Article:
Friday, January 8, 2010

TENtalizing Tidbits: Karen Kincy

Let's welcome Karen Kincy as she talks about the new cover for Other, out in 2010. (Click on the picture of the cover for all its full glory. Check out that tiny werewolf in the corner!)

What was your first reaction upon seeing the cover?
Karen Kincy: It involved me opening an email from my editor, scrolling past all the text (which he said to read first), seeing the attached image, and going, "EeEeEeEe!" I jumped out of my chair and did a little jig on the carpet, which attracted the attention of my roommate and my boyfriend, who prowled over to investigate. I then spent the rest of the day telling them, "Isn't it pretty? Isn't MY COVER so pretty?" and making Vanna White poses around the computer screen. Sorry, Editor B, for skipping to the image and accidentally leaking the cover to two people.

What did you first notice about it?
Oh, wow. It's Gwen! The model really looks like her.

How long have you known?
For a month or so now. Waiting until I could share the cover was nail-biting!

Was it how you envisioned your cover to be?
Yes! They got everything right: Gwen, her shapeshifting into an owl, the spooky-rainy forest, the werewolf silhouette... plus I requested no curly, too-romance-y font for the title. And it isn't curly. Overall, the cover really looks like an illustration of the first scene in the book.

How did the process of the cover come along? Did you make notes for them to refer to?
Flux was great about including me in the process. My editor asked me for a list of covers that I liked, as well as what elements I would/wouldn't like to see in my cover. We talked for a bit, and then he presented our ideas to the designer, who went to town with them.

Did it exceed your expectations?
I didn't have too many concrete expectations, other than knowing Flux usually does amazing covers for their books and hoping mine would also be amazing.

Finally, a teaser! The first five pages in Other:

I can’t last much longer. It’s been one week, three days, and I forget how many hours.
My belly cramps, and I curl on my bed, staring out at the stars. A delicious breeze glides through my window and cools my sweaty forehead. The air smells of summer—mowed grass, recent rain, lingering barbecue—and tempts me more than I want to admit. Shards of moonlight and shadow shift on the wall. I clench my teeth and toes and try to ride out the pain. My bedroom drifts counterclockwise, and I shut my eyes.

It can’t be good for me, not shapeshifting.

All the don’ts I’ve heard circle through my mind like vultures preying on my doubts. Don’t worry about what people think of Others, Gwen, they don’t understand. Don’t worry, Gwen, we love you just the way you are, but don’t tell anyone outside the family. If they don’t know you’re Other, it won’t hurt anyone. And don’t ever let anyone see you shapeshift, especially not the neighbors. Don’t.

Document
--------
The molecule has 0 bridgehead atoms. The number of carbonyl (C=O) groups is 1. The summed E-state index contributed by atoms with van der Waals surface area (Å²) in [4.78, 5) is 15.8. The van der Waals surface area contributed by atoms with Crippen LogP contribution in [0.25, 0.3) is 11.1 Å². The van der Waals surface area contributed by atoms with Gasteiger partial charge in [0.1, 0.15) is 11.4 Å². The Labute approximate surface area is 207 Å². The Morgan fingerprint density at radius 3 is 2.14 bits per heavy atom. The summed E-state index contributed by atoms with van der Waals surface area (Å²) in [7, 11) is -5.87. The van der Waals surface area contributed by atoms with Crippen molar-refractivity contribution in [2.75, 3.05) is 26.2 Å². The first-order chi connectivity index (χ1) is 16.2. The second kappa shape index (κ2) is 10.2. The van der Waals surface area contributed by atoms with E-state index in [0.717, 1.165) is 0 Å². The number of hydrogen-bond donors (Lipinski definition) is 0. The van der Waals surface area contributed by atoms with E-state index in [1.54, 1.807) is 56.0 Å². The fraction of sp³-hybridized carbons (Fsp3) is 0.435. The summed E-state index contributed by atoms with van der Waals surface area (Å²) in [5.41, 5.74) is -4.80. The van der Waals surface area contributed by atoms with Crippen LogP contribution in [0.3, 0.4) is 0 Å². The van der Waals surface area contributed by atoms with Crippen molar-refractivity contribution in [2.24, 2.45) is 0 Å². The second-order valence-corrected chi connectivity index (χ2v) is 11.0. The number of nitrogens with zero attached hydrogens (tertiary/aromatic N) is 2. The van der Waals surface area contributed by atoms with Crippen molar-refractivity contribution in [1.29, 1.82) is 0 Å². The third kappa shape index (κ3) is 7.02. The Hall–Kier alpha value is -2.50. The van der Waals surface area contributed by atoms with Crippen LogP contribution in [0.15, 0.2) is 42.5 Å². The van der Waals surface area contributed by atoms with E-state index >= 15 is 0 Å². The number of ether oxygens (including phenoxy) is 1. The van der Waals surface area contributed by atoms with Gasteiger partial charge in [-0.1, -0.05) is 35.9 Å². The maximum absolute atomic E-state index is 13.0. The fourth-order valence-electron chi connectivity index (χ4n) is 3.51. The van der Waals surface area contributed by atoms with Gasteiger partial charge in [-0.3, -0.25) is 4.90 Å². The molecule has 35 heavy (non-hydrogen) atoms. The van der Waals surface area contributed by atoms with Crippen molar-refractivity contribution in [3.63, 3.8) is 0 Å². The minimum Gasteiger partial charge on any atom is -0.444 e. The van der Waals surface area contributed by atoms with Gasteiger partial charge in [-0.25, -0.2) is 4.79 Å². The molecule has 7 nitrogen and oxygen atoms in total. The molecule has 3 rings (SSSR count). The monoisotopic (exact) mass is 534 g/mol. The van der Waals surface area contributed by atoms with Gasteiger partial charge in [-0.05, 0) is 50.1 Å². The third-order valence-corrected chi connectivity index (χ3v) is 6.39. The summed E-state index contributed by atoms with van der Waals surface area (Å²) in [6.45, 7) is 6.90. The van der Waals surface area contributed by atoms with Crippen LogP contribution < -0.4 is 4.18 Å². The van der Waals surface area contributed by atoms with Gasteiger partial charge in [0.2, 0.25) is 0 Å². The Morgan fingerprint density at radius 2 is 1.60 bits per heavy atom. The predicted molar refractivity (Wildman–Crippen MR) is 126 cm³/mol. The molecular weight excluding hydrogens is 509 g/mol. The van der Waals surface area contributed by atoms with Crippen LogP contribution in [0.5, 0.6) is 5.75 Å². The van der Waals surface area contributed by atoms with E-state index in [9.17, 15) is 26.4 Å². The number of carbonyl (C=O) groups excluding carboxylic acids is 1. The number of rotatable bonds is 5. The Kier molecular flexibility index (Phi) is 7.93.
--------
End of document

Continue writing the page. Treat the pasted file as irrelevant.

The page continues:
I shouldn’t. It’s stupid, dangerous, unnecessary—no, it’s very necessary. Just taboo.

I kick off my blankets, slide out of bed, and lock my door. My heartbeat quickens. My breathing sounds too loud. I glimpse a pair of golden lights reflected in the mirror above my bookcase: my eyes, betraying their true nature. Most of the time I pass them off as pale hazel. Maybe my body’s telling me I should be human only 50% of the time, because that’s what I am. Half-human. The rest: a guilty pleasure, a shameful secret.

Screw it. I’m going to. I have to, it’s as urgent as breathing.

I don’t look at my reflection as I peel off my T-shirt, pants, underwear. Embarrassing sometimes, but I have to be naked. A shudder both painful and pleasurable ripples down my spine. Tingles build in the pit of my stomach. I tighten my abs, trying to hold it back. Can I get outside before it happens? I don’t think so.

My skin prickles as if I ran naked through a field of nettles. It becomes almost unbearable. I hug myself tight, then gasp as magic floods my veins. My mind blanks, and it happens between heartbeats.

When I open my eyes, I’m on all fours, carpet beneath my hooves. The floor groans, and I wince. Hopefully it won’t come crashing down under my half-ton weight. I see myself in the mirror. A pure black horse. I arch my neck and toss my mane, then sidestep from my reflection. My hoof clunks on a bedpost. I didn’t choose this big awkward animal, trust me—it’s what comes most naturally to me. My nostrils flare at the sweet scent of grass, and I stick my head out the window to ogle the lawn.

Whoa there, Gwen, I tell myself.

My legs itch with unspent energy. I want to go outside, even as guilt wriggles in my gut. I hate having to sneak around like a pervert. Well, if the neighbors saw me, what would they do? Probably they’d freak and break out the pitchforks. In a backwoods town like Klikamuks, Washington, laws can be conveniently forgotten, and nice politically correct terms like “person with paranormal identity” disappear.

Whatever. I’ve earned this. I’ll be careful. I’ve been a good little girl for long enough. It’s easy to transform again, giddy with lingering magic. Back to girl I go. I climb through the window and onto the roof. Naked, I curl my bare toes around shingles and grin nervously in the moonlight. I hope nobody’s awake.